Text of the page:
“Where sin abounded, grace abounded more” Rom. 5:20
We participate in God’s riches, not because we have earned it, but because Jesus paid for it on the cross. Our sin should have kept us eternally separated from God. On our own we can not keep from sinning. Yet God came seeking us. We are condemned to death, but he has commuted our sentence by dying in our place. Mercy and grace are freely given through one man.
24 Correct me, O Lord, but in just measure; not in your anger, or you will bring me to nothing.
18 Therefore just as one man’s trespass [Adam] led to condemnation for all, so one man’s act of righteousness [Jesus] leads to justification and life for all. 19 For just as by [Adam’s] disobedience the many were made sinners, so by [Jesus’s] obedience the many will be made righteous. 20 But law came in, with the result that the trespass multiplied; but where sin increased, grace abounded all the more, 21 so that, just as sin exercised dominion in death, so grace might also exercise dominion through justification leading to eternal life through Jesus Christ our Lord.
31 Then Jesus said to the Jews who had believed in him, “If you continue in my word, you are truly my disciples; 32 and you will know the truth, and the truth will make you free.”
Often the child who has the most difficulty following rules is the first one to cry “foul” when another child breaks them. As children of creation, we shutter at the punishment administered to Adam for eating the forbidden fruit in the garden. It doesn’t seem fair that all suffer and die as a consequence of original sin. Yet, it doesn’t take long before each one of us recognizes our own failures. As one father said, “I didn’t believe in original sin until I had a child. No one has to teach my son to sin. It comes naturally.”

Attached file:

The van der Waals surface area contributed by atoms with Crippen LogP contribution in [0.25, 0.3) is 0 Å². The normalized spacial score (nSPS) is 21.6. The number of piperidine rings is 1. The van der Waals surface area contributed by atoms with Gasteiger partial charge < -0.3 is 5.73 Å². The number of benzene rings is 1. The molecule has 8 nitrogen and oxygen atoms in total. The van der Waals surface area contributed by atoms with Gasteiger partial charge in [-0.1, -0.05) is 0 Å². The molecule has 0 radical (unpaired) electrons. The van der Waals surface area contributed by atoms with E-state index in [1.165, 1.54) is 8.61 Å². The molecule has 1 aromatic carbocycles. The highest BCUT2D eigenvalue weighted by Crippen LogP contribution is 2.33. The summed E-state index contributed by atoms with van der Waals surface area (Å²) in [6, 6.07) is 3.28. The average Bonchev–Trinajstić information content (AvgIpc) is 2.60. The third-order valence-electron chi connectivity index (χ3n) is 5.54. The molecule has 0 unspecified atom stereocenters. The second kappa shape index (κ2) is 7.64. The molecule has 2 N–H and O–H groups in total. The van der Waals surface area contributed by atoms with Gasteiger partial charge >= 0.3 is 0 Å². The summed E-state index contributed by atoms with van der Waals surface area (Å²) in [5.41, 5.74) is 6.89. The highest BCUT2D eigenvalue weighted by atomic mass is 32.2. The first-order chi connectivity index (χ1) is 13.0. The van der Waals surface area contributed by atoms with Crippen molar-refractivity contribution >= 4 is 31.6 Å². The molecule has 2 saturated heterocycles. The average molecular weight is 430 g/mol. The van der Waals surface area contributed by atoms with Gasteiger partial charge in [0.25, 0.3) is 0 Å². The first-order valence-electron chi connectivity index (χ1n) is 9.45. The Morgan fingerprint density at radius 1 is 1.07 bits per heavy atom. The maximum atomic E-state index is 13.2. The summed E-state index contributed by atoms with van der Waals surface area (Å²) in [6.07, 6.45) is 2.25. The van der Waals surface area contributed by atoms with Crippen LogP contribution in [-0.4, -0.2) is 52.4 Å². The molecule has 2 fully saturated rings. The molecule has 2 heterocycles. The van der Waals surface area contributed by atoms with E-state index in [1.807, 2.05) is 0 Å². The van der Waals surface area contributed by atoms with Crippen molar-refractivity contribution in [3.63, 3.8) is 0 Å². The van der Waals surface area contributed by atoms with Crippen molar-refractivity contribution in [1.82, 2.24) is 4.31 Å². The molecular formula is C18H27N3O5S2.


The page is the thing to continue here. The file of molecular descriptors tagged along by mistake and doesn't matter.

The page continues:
Although it seems harsh that death came into the world as a result of Adam’s sin, we are humbled to realize that eternal life was restored as a result of God’s own sacrifice. Jesus, who knew no sin, died. By believing in him, we too will participate in the final resurrection. It is naïve to think that we are “good enough” to go to heaven because we haven’t committed any major sins. We can point to our virtues and purposely avoid the big temptations. However, the purpose of the law was not to give us a check list for our righteousness, but to show us that no one could measure up.
When Jesus declared, “Anyone who looks at a woman has committed adultery in his own heart” (Matt.5:28), the bar was raised. Including secret thoughts, impure motives and failure to do what is right caused his disciples to ask, “Who then can be saved!” (Luke 18:26). Jesus responded: “With man this is impossible, but with God all things are possible.” (Matt.19:26) The purpose of the law was to show us our sin so that we would understand the importance of grace., “Everyone who believes in him is declared right with God–something the law of Moses could never do.” (Acts 13:39)
Lord, when we are held to your standards, all of us fail. Rather than walking away from us, you participated in our humanity and took on death, even though, as a sinless man, you were not condemned to die. Your resurrection is the evidence we needed to believe that God loved the world. We humbly confess our need for grace and thank you for your sacrifice. Amen.